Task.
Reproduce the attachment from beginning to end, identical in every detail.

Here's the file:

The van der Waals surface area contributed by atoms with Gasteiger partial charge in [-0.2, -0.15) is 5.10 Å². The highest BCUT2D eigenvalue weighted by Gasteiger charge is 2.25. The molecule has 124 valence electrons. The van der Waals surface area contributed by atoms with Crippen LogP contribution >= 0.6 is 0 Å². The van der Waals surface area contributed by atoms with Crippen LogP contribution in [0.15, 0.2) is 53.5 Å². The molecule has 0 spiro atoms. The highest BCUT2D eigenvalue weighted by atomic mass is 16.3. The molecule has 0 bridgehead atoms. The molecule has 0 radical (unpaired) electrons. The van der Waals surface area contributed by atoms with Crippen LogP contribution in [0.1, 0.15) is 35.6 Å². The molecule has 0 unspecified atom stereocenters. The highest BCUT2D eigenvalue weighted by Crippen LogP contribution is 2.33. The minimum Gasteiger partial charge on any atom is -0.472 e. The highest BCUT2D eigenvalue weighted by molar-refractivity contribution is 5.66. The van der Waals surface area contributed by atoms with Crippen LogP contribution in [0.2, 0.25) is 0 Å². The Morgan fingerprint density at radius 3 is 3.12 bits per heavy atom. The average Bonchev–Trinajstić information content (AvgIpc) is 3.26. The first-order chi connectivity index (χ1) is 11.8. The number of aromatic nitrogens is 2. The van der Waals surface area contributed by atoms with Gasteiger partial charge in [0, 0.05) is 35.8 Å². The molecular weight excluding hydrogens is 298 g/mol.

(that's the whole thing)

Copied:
The van der Waals surface area contributed by atoms with Gasteiger partial charge in [-0.2, -0.15) is 5.10 Å². The highest BCUT2D eigenvalue weighted by Gasteiger charge is 2.25. The molecule has 124 valence electrons. The van der Waals surface area contributed by atoms with Crippen LogP contribution >= 0.6 is 0 Å². The van der Waals surface area contributed by atoms with Crippen LogP contribution in [0.15, 0.2) is 53.5 Å². The molecule has 0 spiro atoms. The highest BCUT2D eigenvalue weighted by atomic mass is 16.3. The molecule has 0 bridgehead atoms. The molecule has 0 radical (unpaired) electrons. The van der Waals surface area contributed by atoms with Crippen LogP contribution in [0.1, 0.15) is 35.6 Å². The molecule has 0 unspecified atom stereocenters. The highest BCUT2D eigenvalue weighted by Crippen LogP contribution is 2.33. The minimum Gasteiger partial charge on any atom is -0.472 e. The highest BCUT2D eigenvalue weighted by molar-refractivity contribution is 5.66. The van der Waals surface area contributed by atoms with Crippen LogP contribution in [0.2, 0.25) is 0 Å². The Morgan fingerprint density at radius 3 is 3.12 bits per heavy atom. The average Bonchev–Trinajstić information content (AvgIpc) is 3.26. The first-order chi connectivity index (χ1) is 11.8. The number of aromatic nitrogens is 2. The van der Waals surface area contributed by atoms with Gasteiger partial charge in [0, 0.05) is 35.8 Å². The molecular weight excluding hydrogens is 298 g/mol.